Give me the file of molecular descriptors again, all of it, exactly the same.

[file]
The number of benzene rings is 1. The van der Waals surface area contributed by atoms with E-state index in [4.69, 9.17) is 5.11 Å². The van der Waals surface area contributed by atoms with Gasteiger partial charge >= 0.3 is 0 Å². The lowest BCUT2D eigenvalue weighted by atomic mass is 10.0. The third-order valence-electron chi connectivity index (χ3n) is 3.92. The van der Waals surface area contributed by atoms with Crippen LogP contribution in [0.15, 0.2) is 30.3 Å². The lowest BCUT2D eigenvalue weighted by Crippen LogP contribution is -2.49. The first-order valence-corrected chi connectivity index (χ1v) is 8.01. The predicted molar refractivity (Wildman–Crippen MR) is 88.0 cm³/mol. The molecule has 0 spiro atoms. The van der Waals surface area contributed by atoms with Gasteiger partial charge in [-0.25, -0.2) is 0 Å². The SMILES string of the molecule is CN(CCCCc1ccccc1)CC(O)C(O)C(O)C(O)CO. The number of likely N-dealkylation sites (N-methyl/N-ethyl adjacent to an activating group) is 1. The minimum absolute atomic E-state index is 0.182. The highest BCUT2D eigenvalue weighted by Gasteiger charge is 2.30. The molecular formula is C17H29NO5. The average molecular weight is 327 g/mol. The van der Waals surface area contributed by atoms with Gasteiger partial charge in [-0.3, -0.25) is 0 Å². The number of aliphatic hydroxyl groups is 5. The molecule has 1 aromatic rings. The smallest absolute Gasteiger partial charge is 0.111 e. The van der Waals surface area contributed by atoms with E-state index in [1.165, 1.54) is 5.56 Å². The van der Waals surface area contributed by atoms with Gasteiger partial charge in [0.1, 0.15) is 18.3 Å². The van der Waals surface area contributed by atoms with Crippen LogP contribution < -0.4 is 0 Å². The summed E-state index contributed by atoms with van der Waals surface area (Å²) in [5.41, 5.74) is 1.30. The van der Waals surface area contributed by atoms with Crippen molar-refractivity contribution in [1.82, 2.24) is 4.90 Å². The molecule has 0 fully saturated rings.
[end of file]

The number of benzene rings is 1. The van der Waals surface area contributed by atoms with E-state index in [4.69, 9.17) is 5.11 Å². The van der Waals surface area contributed by atoms with Gasteiger partial charge >= 0.3 is 0 Å². The lowest BCUT2D eigenvalue weighted by atomic mass is 10.0. The third-order valence-electron chi connectivity index (χ3n) is 3.92. The van der Waals surface area contributed by atoms with Crippen LogP contribution in [0.15, 0.2) is 30.3 Å². The lowest BCUT2D eigenvalue weighted by Crippen LogP contribution is -2.49. The first-order valence-corrected chi connectivity index (χ1v) is 8.01. The predicted molar refractivity (Wildman–Crippen MR) is 88.0 cm³/mol. The molecule has 0 spiro atoms. The van der Waals surface area contributed by atoms with Gasteiger partial charge in [-0.25, -0.2) is 0 Å². The SMILES string of the molecule is CN(CCCCc1ccccc1)CC(O)C(O)C(O)C(O)CO. The number of likely N-dealkylation sites (N-methyl/N-ethyl adjacent to an activating group) is 1. The minimum absolute atomic E-state index is 0.182. The highest BCUT2D eigenvalue weighted by Gasteiger charge is 2.30. The molecular formula is C17H29NO5. The average molecular weight is 327 g/mol. The van der Waals surface area contributed by atoms with Gasteiger partial charge in [-0.3, -0.25) is 0 Å². The number of aliphatic hydroxyl groups is 5. The molecule has 1 aromatic rings. The smallest absolute Gasteiger partial charge is 0.111 e. The van der Waals surface area contributed by atoms with E-state index in [1.165, 1.54) is 5.56 Å². The van der Waals surface area contributed by atoms with Gasteiger partial charge in [0.1, 0.15) is 18.3 Å². The van der Waals surface area contributed by atoms with Crippen LogP contribution < -0.4 is 0 Å². The summed E-state index contributed by atoms with van der Waals surface area (Å²) in [5.41, 5.74) is 1.30. The van der Waals surface area contributed by atoms with Crippen molar-refractivity contribution in [1.82, 2.24) is 4.90 Å². The molecule has 0 fully saturated rings.